Our Affiliated Project: Fortune’s Children at Parang in Parang, Marikina, Philippines


facts about Fortune’s Children at Parang:

  • Grade-levels served: First – tenth grades (Completion of tenth grade in the Philippines is equivalent to high school graduation in the United States.
  • Curriculum: Children aged seven to nine learn to read and write in both English and Tagalog. Older children study math, English, vocational skills and social values.
  • Academic year: The school year typically begins in early June and ends in late March, with a short break in December.
  • Community Outreach: The children’s mothers receive vocational training in sewing and making handcrafts to sell for additional income.
  • Medical care: The center organizes medical clinics for the children once or twice each year.
  • Chores: Children help clean the center daily.

The Philippines comprise a vast island nation in Southeast Asia. This archipelago of more than 7,000 islands boasts sandy beaches, towering mountains and volcanoes, tropical rainforests and an incredible wealth of natural resources and biodiversity. Humans have called these islands home for thousands of years, predating historic records. Today, the Philippines incorporate a staggering number of languages, ethnic groups, religions and cultures. Despite its status as an emerging market, however, nearly half of all Filipinos still earn less than $2 a day. Adequate sanitation, access to healthcare and access to potable water are still daily challenges in this widely underdeveloped country, which is also prone to typhoons, earthquakes and volcanic activity.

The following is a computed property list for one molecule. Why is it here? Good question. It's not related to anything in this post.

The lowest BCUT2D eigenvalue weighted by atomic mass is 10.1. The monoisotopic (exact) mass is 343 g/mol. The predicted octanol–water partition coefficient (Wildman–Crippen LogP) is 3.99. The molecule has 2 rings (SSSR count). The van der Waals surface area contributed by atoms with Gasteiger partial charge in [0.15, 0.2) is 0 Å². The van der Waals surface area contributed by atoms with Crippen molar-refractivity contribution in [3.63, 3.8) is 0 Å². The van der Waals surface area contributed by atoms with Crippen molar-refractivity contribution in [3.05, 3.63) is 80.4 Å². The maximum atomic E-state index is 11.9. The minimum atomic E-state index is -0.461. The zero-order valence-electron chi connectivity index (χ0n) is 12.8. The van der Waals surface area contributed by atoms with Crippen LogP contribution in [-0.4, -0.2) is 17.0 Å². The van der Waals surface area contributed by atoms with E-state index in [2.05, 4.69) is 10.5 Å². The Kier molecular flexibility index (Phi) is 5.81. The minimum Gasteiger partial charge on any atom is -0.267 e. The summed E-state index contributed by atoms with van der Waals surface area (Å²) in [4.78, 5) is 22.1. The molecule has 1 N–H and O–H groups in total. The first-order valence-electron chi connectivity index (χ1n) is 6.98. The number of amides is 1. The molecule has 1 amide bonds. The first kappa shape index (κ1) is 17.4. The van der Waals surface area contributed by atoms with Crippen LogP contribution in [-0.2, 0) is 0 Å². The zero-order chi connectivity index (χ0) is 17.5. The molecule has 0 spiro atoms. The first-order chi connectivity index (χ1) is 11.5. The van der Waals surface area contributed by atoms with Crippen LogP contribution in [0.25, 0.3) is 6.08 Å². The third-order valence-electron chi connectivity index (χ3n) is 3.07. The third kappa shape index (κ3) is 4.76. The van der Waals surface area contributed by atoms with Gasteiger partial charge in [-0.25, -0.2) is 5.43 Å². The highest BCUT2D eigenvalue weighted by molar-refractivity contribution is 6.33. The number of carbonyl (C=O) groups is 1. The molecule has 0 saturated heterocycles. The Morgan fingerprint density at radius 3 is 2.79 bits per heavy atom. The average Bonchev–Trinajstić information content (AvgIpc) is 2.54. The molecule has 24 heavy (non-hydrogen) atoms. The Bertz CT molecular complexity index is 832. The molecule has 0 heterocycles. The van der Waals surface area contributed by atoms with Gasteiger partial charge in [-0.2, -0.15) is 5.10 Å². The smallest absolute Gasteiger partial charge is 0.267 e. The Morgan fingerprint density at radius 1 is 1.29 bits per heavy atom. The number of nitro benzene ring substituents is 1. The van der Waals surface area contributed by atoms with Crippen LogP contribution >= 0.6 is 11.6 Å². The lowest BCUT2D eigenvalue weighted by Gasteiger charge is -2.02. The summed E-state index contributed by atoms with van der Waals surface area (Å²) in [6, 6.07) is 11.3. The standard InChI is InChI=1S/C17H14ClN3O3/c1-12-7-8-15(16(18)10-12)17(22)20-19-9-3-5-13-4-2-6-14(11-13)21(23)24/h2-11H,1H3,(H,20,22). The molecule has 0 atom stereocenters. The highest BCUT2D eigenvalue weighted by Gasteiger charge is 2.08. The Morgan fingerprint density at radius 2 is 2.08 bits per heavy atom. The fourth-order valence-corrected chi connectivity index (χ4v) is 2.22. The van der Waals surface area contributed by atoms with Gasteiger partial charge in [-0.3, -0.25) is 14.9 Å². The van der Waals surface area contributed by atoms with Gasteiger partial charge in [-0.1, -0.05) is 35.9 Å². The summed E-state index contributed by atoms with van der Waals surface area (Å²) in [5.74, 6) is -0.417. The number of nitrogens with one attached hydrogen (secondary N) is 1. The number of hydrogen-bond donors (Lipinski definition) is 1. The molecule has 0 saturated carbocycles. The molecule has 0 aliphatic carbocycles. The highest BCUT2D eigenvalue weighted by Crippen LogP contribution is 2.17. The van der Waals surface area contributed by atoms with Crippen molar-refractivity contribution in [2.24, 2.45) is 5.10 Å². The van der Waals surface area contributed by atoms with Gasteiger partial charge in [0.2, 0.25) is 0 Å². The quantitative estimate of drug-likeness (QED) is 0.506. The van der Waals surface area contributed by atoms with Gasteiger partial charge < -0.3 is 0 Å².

The city of Marikina, considered part of metropolitan Manila (the Philippines’ capital), is no exception to these maladies. Here, in Marikina’s Fortune neighborhood, most residents rent modest homes — typically little more than shacks constructed from scrap wood and corrugated metal sheets, with no running water, indoor plumbing or even beds. Eight to twelve family members often share these dwellings. Tragically, hunger, malnutrition, health issues and lack of sufficient clothing often cause children to miss school or drop out altogether. For this reason, Fortune’s Children at Parang serves as a beacon of hope. Established by the Damayan at Tiago Foundation, this center functions as both a school and daycare center, which also offers community-building programs to assist teenagers and adults facing poverty-induced issues. In this way, children and their families may rise above the difficult socioeconomic circumstances from which they come.